At the World Employer Branding Day event in Prague this week, we’ll be presenting with one of our clients on how a meticulously crafted and well understood employer value proposition (EVP) can help support an organization in making some fundamental decisions about how they work.
Employer brand has never just been about the pretty pictures. As a tangible, visual and immediate output of a theory, it is easy to understand why the marketing and attraction assets have been such important elements of an employer branding program. They are often designed to stir the emotions, and prove to be capable of doing that with stakeholders and potential candidates.
Long may that continue.
But outputs and impacts can and should be more profound than compelling visuals alone. A well articulated and accurately targeted EVP can truly improve your business — from the experience of every candidate to the financial performance of the entire operation — and its application across the organization should be generous and thorough.
During our afternoon session with Communisis, “A Framework for Fundamental Change to Shape the Future of Customer Communications,” we will spend some time talking through the process steps we followed to uncover, shape and articulate a unique proposition for this complex digital and communications business.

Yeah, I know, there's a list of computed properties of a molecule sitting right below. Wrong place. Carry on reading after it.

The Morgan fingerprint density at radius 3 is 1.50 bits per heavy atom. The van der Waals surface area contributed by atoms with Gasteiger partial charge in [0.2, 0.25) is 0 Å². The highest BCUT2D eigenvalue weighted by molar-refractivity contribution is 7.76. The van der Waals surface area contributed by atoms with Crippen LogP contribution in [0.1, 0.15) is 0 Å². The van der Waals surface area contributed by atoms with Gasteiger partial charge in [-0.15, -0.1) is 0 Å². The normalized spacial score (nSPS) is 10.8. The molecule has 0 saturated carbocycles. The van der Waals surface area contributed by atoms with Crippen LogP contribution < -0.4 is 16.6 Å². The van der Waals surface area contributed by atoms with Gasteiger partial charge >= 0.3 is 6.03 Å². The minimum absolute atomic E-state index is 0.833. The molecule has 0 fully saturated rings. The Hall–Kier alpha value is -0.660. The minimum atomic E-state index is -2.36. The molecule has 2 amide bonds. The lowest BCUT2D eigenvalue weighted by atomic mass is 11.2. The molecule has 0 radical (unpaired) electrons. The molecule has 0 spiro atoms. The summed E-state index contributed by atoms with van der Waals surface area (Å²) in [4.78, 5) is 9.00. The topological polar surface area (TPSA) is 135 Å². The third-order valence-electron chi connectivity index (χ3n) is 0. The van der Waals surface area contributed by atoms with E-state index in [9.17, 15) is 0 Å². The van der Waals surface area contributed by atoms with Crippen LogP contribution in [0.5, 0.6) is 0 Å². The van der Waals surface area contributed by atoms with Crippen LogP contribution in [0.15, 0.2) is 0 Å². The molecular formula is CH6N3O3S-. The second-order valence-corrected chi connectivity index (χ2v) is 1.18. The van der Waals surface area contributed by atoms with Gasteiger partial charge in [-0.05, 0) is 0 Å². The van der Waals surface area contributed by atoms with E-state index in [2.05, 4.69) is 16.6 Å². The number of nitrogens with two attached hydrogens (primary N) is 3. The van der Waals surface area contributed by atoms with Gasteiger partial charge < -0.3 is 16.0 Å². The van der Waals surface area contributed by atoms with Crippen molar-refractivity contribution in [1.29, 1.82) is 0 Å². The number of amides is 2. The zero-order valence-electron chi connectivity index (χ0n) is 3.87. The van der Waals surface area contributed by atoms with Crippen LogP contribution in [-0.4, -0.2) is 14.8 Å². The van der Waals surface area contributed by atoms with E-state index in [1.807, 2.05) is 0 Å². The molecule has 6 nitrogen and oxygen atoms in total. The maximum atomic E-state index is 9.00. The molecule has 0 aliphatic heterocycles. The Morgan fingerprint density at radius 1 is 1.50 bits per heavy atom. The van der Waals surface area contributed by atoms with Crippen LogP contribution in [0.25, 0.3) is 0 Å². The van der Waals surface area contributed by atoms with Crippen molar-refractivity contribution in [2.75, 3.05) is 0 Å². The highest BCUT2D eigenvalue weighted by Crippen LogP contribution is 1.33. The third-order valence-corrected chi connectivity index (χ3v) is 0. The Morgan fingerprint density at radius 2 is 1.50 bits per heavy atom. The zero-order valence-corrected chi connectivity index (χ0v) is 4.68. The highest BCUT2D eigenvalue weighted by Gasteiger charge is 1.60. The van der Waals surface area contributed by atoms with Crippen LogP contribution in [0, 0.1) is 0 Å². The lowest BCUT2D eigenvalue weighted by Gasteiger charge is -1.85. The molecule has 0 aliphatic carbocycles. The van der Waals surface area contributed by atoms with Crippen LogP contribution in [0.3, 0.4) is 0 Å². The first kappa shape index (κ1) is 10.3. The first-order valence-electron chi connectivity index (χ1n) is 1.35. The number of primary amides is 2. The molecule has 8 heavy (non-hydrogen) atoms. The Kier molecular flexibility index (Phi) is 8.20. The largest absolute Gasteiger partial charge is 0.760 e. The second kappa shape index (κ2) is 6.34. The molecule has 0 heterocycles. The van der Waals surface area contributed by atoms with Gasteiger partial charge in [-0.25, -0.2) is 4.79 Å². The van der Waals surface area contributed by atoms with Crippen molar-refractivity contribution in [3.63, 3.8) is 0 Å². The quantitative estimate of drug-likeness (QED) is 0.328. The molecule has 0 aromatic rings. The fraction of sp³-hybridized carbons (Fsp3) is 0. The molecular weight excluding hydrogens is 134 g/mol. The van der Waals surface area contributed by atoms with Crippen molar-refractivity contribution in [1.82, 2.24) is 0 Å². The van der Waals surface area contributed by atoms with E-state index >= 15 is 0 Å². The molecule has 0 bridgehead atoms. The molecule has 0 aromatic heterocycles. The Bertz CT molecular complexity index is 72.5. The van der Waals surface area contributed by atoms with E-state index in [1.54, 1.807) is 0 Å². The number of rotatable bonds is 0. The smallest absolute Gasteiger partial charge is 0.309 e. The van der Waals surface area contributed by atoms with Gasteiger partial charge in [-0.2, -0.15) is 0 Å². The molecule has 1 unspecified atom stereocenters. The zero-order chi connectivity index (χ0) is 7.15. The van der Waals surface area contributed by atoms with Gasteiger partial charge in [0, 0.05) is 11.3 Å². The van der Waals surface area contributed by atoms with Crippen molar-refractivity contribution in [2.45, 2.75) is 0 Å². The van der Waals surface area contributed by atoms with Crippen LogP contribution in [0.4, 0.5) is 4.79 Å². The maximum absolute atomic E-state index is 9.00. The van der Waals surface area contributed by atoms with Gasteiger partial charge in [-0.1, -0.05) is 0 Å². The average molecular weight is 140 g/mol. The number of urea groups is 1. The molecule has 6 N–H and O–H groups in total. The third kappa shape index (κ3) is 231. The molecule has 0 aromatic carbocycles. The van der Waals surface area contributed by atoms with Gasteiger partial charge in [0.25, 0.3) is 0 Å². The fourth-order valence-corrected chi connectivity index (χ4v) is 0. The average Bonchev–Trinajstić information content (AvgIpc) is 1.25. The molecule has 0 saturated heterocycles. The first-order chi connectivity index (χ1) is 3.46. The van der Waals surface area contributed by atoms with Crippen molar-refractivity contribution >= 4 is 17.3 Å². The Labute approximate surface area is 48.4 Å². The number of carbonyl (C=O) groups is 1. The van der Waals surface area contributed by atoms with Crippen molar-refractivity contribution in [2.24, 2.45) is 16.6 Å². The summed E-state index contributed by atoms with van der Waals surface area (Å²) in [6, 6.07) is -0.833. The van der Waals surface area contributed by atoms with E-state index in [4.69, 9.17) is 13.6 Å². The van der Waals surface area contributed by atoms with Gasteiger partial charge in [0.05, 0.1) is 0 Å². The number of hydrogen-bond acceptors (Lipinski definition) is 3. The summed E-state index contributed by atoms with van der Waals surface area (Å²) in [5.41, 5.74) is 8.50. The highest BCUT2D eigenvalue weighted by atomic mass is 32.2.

But the meat of the session — and to be frank, where the real interest for attendees will lie — will be when Communisis shares examples of how this proposition, narrative and framework have helped drive some of the major changes the company has undergone over the course of the last year.
I’m not going to share them all here (you should join us in the room to hear firsthand, or get in touch for added insights), but I can say that the range of applications is interesting and informative. Touching on everything from reframing internal communications to developing a refreshed competency framework and aligning disparate cultures, the value of the EVP project (and the work that sits behind it) is not only brought to life, but also highly valued.
One crucial point that I will share with you here: if you are considering any kind of investment in understanding or developing what kind of employer your organization is (whether large, small or somewhere in between), you should also consider every opportunity you might have to put it to work.
Employer brand management is a process that never ends, only iterates. Keep it alive, fresh and relevant by finding ways to make it useful to your organization and the people within it. It will continue having a positive impact for as long as it keeps being used.
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